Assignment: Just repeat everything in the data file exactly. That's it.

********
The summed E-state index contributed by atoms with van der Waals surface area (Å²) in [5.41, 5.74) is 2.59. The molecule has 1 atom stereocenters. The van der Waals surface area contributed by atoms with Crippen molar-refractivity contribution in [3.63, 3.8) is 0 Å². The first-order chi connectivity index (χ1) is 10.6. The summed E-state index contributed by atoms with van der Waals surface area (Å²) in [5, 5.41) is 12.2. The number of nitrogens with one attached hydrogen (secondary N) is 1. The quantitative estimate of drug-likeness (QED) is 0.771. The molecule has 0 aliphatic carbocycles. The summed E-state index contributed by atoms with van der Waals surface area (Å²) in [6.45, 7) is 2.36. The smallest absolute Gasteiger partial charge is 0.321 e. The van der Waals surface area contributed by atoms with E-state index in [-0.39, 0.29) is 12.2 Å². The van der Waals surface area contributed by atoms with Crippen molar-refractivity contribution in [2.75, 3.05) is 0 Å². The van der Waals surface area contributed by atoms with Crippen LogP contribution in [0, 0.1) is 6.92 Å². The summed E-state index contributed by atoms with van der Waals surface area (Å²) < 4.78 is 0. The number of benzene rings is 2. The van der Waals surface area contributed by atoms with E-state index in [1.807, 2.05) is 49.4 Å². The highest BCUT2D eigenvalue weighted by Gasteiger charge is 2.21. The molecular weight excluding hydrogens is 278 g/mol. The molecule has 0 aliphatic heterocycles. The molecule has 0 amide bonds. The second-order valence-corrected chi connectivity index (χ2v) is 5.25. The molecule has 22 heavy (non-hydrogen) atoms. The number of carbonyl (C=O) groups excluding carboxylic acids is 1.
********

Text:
The summed E-state index contributed by atoms with van der Waals surface area (Å²) in [5.41, 5.74) is 2.59. The molecule has 1 atom stereocenters. The van der Waals surface area contributed by atoms with Crippen molar-refractivity contribution in [3.63, 3.8) is 0 Å². The first-order chi connectivity index (χ1) is 10.6. The summed E-state index contributed by atoms with van der Waals surface area (Å²) in [5, 5.41) is 12.2. The number of nitrogens with one attached hydrogen (secondary N) is 1. The quantitative estimate of drug-likeness (QED) is 0.771. The molecule has 0 aliphatic carbocycles. The summed E-state index contributed by atoms with van der Waals surface area (Å²) in [6.45, 7) is 2.36. The smallest absolute Gasteiger partial charge is 0.321 e. The van der Waals surface area contributed by atoms with E-state index in [-0.39, 0.29) is 12.2 Å². The van der Waals surface area contributed by atoms with Crippen molar-refractivity contribution in [2.75, 3.05) is 0 Å². The van der Waals surface area contributed by atoms with Crippen LogP contribution in [0, 0.1) is 6.92 Å². The summed E-state index contributed by atoms with van der Waals surface area (Å²) < 4.78 is 0. The number of benzene rings is 2. The van der Waals surface area contributed by atoms with E-state index in [1.807, 2.05) is 49.4 Å². The highest BCUT2D eigenvalue weighted by Gasteiger charge is 2.21. The molecular weight excluding hydrogens is 278 g/mol. The molecule has 0 aliphatic heterocycles. The molecule has 0 amide bonds. The second-order valence-corrected chi connectivity index (χ2v) is 5.25. The molecule has 22 heavy (non-hydrogen) atoms. The number of carbonyl (C=O) groups excluding carboxylic acids is 1.